The Grand Chasm


That some proud Jews hail Donald Trump as the “first Jewish president,” while others call him an anti-Semite, tells much about Trump — and even more about Jews today.

Radio personality Mark Levin’s pro-Trump compliment makes sense to most conservatives — and to even more Israelis. Trump is the first president with a Sabbath-observing daughter, Ivanka. His executive order fighting campus anti-Semitism expanded Barack Obama’s approach. And Trump keeps granting Israel’s wishes, moving America’s embassy to Jerusalem, pressuring Palestinians, squeezing Iran, recognizing Israel’s Golan Heights annexation.

Alas, if Trump is Israel’s dream, he is most American Jews’ nightmare. Trumpaphobia among two-thirds of American Jewry runs so deep that his support for Israel has many questioning their support for Israel.

Liberal Jews abhor Trump for three reasons. First, Trump’s a Republican. Liberal Jews despised Richard Nixon, Ronald Reagan, George H.W. Bush and especially George W. Bush. Only once they found the next guy truly intolerable did the predecessors suddenly look OK.

Second, Trump is an obscene, obnoxious, bigoted, bullying xenophobe whose defining stances and violent tone are guided missiles aimed at American Jewry’s deepest fears. Trump resents the liberal, minority-friendly, stable America that American Jews believe was the secret to their success here.

Finally, Trump’s tweet-from-the-hip “you people” rhetoric and his inexcusable “good people on both sides” comment about Charlottesville’s neo-Nazis sound like a Jew-hater’s words — or dog-whistles.

This gap in perceptions shows that today’s Jews are as polarized as everybody else. Religious Jews ask, “What’s the difference between Trump and liberal Jews?” snickering: “Only Trump has Jewish grandchildren.” Liberal Jews simply ask, “What’s the matter with them?”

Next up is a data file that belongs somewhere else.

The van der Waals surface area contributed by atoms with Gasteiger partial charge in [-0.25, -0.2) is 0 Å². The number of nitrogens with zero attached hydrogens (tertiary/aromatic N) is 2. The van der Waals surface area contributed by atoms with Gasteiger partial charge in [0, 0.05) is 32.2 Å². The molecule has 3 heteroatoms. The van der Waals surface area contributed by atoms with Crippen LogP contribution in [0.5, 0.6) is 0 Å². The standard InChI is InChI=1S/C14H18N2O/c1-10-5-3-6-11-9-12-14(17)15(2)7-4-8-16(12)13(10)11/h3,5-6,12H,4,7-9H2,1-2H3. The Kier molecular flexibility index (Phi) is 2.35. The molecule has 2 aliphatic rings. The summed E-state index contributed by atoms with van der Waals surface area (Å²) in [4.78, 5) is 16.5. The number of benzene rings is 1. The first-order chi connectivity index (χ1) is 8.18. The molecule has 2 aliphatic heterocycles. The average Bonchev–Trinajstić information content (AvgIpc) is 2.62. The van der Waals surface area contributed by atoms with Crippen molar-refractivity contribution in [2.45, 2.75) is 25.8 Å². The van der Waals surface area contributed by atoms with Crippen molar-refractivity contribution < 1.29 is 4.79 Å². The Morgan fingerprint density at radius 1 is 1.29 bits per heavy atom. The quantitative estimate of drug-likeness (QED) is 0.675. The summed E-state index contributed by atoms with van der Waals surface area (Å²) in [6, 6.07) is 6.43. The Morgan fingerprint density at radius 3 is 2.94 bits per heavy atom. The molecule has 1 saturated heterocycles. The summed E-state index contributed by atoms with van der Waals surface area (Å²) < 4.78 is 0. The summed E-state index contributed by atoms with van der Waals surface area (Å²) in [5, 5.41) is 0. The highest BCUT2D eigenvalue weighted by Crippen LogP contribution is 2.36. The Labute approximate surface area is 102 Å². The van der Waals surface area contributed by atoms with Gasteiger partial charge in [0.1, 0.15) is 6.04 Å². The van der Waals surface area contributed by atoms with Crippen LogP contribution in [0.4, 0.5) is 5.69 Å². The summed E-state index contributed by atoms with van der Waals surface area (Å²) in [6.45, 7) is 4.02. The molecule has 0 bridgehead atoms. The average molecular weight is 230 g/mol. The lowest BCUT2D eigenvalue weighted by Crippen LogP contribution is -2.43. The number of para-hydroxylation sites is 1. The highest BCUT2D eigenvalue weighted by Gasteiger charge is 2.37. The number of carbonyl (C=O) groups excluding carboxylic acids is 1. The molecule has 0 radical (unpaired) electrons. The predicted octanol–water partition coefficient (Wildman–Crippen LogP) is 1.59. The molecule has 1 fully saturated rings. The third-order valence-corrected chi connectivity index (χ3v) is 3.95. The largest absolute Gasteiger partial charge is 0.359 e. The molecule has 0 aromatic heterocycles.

Right-wing Jews only see campus anti-Semitism, left-wing Jews only see white nationalist anti-Semitism and too many ideologues downplay anti-Semitic hooliganism against the charedi Orthodox because it doesn’t advance their partisan agenda. If people cannot agree who the enemy is, they’ll have even more trouble identifying common friends or values.

This grand chasm also warns that Israel, the glue that united Jews from left to right, religious and non-religious, for decades, risks becoming another flashpoint.

Anyone who blames Trump for creating the polarization, or leftist alienation from Israel, has no memory. But anyone who doubts that Trump has made it worse has no credibility.

Jews will survive Trump’s presidency. America will too. Yet so will the internal and external tensions that preceded — and partially created — Trump’s polarizing tenure.

Gil Troy, a Distinguished Scholar of North American History at McGill University, is the author of “The Zionist Ideas” and “The Age of Clinton: America in the 1990s.”

More essays from The Decade In Review: 2010 – 2019 as well as snapshots from our editorial team on the last ten years in Jewish Journalism, including the key issues they covered locally and nationally.